Aortic Stenosis

Aortic Stenosis

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Aortic stenosis (hardening of the aortic valves) can be a problem that develops as the result of a birth defect or, more commonly, that occurs with age. It is harmful to your health in several ways. The heart has to work harder which can cause it to weaken. And, if blood doesn't flow easily through the narrowed valve it can build up in the heart chambers, sometimes even backing up into the lungs.

At Carilion our cardiovascular surgeons treat a high volume of patients with aortic stenosis and have the expertise to handle the most complex cases. We are proud to be one of the only hospitals in western Virginia that is able to treat patients with severe aortic stenosis with an effective, potentially life-saving minimally invasive procedure calledTrans-catheter Aortic Valve Replacement (TAVR), also referred to as TAVI (implantation). The catheter-based procedure avoids some of the risks associated with conventional surgical aortic valve replacement.

Symptoms of aortic stenosis include:

Aortic Stenosis

Above is a diagram explanation of how Aortic Stenosis effects the heart.

  • Shortness of breath with exertion
  • Chest pains/pressures with exertion
  • Leg swelling
  • Lightheadedness or loss of consciousness (syncope)

Tests used to diagnose aortic stenosis include:

  • Physical exam, to listen for the characteristic heart murmur heard during the contracting phases of the cardiac cycle (systole)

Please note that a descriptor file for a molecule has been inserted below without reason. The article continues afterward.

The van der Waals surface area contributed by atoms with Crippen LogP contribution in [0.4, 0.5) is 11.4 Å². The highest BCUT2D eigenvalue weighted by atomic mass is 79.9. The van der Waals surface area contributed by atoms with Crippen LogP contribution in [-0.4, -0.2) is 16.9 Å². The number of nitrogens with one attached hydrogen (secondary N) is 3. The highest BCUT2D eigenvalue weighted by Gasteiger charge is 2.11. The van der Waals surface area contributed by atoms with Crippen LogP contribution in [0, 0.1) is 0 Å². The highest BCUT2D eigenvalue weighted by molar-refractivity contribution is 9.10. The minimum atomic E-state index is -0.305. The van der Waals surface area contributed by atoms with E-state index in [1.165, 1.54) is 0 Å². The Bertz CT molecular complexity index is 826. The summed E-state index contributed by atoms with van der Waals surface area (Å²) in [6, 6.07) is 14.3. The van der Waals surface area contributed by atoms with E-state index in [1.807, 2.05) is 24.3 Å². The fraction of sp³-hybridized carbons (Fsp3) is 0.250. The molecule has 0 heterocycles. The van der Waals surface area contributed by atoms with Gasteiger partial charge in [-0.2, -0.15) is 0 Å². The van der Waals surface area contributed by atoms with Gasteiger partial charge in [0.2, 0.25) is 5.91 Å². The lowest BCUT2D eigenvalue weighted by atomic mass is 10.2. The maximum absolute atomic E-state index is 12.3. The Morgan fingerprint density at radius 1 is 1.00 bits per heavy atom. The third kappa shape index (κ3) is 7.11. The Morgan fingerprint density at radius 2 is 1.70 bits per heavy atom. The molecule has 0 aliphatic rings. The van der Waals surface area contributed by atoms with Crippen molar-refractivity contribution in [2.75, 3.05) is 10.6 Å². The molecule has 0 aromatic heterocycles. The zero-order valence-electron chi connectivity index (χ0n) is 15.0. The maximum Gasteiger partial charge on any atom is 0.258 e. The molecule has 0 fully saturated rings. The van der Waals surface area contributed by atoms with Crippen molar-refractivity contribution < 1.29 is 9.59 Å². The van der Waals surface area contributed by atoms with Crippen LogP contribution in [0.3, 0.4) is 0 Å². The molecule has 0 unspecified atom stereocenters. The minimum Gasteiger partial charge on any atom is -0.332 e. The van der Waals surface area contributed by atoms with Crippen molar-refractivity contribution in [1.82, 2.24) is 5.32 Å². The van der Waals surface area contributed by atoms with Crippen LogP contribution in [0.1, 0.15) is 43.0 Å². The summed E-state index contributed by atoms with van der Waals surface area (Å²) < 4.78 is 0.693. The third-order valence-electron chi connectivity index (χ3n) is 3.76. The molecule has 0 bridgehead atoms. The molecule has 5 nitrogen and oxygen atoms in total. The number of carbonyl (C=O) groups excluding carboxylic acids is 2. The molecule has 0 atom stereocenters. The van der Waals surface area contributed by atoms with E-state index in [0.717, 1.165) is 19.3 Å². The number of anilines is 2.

• Echocardiography, a heart ultrasound test to measure the severity of the narrowing and look for problems with the other heart valves and the function of the pumping chambers.
  • Heart catheterization, an invasive procedure used to evaluate the severity of the narrowing. This is done as a same day procedure in the cardiac catheterization.
  • Transesophageal echocardiography, an invasive procedure looking at the heart with an ultrasound probe in the esophagus. This is typically done as a same day procedure with a heart catheterization.

Treatment options for aortic stenosis include:

  • Open aortic valve replacement, which is considered the gold standard treatment for aortic stenosis, delivering excellent short- and long-term results
  • Transcatheter aortic valve replacement/implantation (TAVR/TAVI), a new, less invasive treatment strategy reserved for high risk or inoperable patients
  • Balloon aortic valvuloplasty, an alternative for patients without other options, this is a minimally invasive procedure that temporarily opens the valve, relieving the obstruction and improving symptoms
  • Medical management with medications to treat symptoms of aortic stenosis, including diuretics to eliminate excess fluid